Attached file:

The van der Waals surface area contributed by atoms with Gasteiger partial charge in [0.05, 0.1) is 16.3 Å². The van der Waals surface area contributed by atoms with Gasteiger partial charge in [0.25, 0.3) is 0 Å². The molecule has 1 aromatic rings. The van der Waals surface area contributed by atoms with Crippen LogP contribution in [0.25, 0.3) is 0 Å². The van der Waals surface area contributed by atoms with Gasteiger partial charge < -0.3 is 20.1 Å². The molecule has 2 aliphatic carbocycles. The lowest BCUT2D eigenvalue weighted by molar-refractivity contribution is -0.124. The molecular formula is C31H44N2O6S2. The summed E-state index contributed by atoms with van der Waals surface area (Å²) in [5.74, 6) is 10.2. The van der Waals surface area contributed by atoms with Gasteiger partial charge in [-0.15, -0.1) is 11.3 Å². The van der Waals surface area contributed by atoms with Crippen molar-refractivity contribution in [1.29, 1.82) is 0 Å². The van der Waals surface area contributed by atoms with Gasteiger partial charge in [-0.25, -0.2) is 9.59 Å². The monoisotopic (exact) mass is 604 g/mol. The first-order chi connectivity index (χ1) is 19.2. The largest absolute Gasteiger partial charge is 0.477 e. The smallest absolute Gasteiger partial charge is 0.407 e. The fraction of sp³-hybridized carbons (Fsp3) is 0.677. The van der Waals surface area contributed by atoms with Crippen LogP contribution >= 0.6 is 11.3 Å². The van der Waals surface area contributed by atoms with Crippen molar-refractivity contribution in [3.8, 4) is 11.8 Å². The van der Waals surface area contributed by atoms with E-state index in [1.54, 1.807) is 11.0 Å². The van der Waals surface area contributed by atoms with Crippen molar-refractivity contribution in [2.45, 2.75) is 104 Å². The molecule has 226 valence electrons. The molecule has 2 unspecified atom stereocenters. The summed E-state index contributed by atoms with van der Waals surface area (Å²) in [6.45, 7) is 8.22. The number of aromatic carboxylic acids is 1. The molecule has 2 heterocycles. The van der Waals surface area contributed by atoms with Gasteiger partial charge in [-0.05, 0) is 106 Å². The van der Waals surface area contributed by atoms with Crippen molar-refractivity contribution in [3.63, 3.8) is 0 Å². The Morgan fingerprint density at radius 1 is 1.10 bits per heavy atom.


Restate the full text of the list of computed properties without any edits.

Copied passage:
The van der Waals surface area contributed by atoms with Gasteiger partial charge in [0.05, 0.1) is 16.3 Å². The van der Waals surface area contributed by atoms with Gasteiger partial charge in [0.25, 0.3) is 0 Å². The molecule has 1 aromatic rings. The van der Waals surface area contributed by atoms with Crippen LogP contribution in [0.25, 0.3) is 0 Å². The van der Waals surface area contributed by atoms with Gasteiger partial charge < -0.3 is 20.1 Å². The molecule has 2 aliphatic carbocycles. The lowest BCUT2D eigenvalue weighted by molar-refractivity contribution is -0.124. The molecular formula is C31H44N2O6S2. The summed E-state index contributed by atoms with van der Waals surface area (Å²) in [5.74, 6) is 10.2. The van der Waals surface area contributed by atoms with Gasteiger partial charge in [-0.15, -0.1) is 11.3 Å². The van der Waals surface area contributed by atoms with Crippen molar-refractivity contribution in [1.29, 1.82) is 0 Å². The van der Waals surface area contributed by atoms with Gasteiger partial charge in [-0.25, -0.2) is 9.59 Å². The monoisotopic (exact) mass is 604 g/mol. The first-order chi connectivity index (χ1) is 19.2. The largest absolute Gasteiger partial charge is 0.477 e. The smallest absolute Gasteiger partial charge is 0.407 e. The fraction of sp³-hybridized carbons (Fsp3) is 0.677. The van der Waals surface area contributed by atoms with Crippen LogP contribution >= 0.6 is 11.3 Å². The van der Waals surface area contributed by atoms with Crippen molar-refractivity contribution in [3.8, 4) is 11.8 Å². The van der Waals surface area contributed by atoms with E-state index in [1.54, 1.807) is 11.0 Å². The van der Waals surface area contributed by atoms with Crippen molar-refractivity contribution in [2.45, 2.75) is 104 Å². The molecule has 226 valence electrons. The molecule has 2 unspecified atom stereocenters. The summed E-state index contributed by atoms with van der Waals surface area (Å²) in [6.45, 7) is 8.22. The number of aromatic carboxylic acids is 1. The molecule has 2 heterocycles. The van der Waals surface area contributed by atoms with Gasteiger partial charge in [-0.05, 0) is 106 Å². The van der Waals surface area contributed by atoms with Crippen molar-refractivity contribution in [3.63, 3.8) is 0 Å². The Morgan fingerprint density at radius 1 is 1.10 bits per heavy atom.